Campaigners 'frustrated' by corporate accountability move

New legislation to make companies more accountable for their actions has left campaigners disappointed today, amid accusations that that the Government has failed to heed demands to make business more transparent. 

Environment and development group campaigners responded positively to the announcement that the Government will use the Companies Bill to make companies report on their supply chains, but pointed out that there will still be no common standard on what supply chain information companies include. There is also frustration that the requirement will not apply to large private companies; and that there will not be adequate audit requirements to ensure the information is correct.

Friends of the Earth’s Head of Corporate Accountability, Craig Bennett said: "It’s great that the Government has acknowledged the need for more information about human rights and environmental issues down supply chains. But with no legal standard to work to, the results will be patchy at best."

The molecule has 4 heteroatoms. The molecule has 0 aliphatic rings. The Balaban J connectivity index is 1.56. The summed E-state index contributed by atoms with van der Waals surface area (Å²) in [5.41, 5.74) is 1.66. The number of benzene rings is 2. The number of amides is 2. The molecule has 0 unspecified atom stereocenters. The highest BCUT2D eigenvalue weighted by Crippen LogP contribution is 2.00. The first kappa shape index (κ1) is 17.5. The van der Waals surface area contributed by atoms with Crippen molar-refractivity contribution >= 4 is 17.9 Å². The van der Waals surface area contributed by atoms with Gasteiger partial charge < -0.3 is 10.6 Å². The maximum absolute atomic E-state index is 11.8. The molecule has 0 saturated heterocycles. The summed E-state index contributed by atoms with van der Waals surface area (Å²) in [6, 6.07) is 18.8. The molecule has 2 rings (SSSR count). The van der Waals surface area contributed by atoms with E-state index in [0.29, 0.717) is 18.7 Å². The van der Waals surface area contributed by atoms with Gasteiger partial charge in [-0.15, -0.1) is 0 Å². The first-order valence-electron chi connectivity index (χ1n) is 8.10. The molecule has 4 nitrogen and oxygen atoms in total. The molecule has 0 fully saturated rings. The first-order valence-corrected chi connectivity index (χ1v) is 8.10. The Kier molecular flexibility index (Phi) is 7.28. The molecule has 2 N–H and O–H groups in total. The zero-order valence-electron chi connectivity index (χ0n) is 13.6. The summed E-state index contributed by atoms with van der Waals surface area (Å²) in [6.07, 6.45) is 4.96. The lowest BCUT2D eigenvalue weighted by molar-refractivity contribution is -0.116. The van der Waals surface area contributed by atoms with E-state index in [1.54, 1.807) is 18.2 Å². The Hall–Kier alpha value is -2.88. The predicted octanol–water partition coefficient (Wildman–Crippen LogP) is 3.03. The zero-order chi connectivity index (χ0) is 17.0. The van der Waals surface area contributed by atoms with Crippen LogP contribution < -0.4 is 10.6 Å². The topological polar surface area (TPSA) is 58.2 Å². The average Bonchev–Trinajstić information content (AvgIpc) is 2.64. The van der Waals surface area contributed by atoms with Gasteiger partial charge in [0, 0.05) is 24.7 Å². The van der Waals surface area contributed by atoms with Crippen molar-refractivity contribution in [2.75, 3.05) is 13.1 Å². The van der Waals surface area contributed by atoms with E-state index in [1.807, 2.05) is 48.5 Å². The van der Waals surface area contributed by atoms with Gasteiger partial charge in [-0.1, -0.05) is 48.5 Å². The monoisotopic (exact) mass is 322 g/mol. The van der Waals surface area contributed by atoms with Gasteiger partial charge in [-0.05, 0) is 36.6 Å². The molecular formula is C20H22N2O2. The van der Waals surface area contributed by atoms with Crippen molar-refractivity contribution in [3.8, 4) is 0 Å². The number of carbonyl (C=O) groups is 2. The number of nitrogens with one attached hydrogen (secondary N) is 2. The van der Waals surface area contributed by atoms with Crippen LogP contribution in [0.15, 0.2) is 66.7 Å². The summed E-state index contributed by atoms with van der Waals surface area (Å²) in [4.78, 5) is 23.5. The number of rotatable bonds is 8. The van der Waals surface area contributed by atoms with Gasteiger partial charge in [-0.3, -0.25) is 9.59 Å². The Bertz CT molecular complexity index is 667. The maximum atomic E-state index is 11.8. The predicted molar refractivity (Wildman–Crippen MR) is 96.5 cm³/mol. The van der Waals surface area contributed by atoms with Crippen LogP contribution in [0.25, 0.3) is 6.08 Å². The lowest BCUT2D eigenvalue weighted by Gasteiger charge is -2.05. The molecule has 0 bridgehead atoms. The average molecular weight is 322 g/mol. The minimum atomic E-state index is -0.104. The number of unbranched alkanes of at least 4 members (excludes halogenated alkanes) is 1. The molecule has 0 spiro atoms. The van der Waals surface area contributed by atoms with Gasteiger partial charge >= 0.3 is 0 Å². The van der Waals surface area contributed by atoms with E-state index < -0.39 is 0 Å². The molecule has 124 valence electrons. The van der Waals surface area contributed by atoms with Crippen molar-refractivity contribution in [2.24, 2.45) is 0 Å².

The Government’s amendments to the Companies Bill will only require public companies to report on their social and environmental impacts, and only where these issues affect company profits.

Despite months of pressure from campaigners, the reporting requirements are still weaker than they were in November 2005, when the Chancellor abolished the Operating Financial Review Regulations.

Julian Oram, head of trade and corporates at ActionAid, said, "In real terms, the requirements for businesses to report on how they affect communities and the environment are arguably weaker than they were 12 months ago. Despite positive indications in the run up to this week, it’s frustrating that the government will not go further on this."

Campaigners led by CORE and the Trade Justice Movement are calling for all medium and large private companies, as well as listed companies, to be made to report on their social, environmental, employee and supplier issues. As it stands, only listed companies will be affected by this legislation.

Matthew McGregor, from War on Want, said:  "It is unacceptable that Tesco will be covered, though not Asda and that BA will face regulation, but not Virgin. We are calling for changes across the board to bring the companies into line with their wider responsibilities."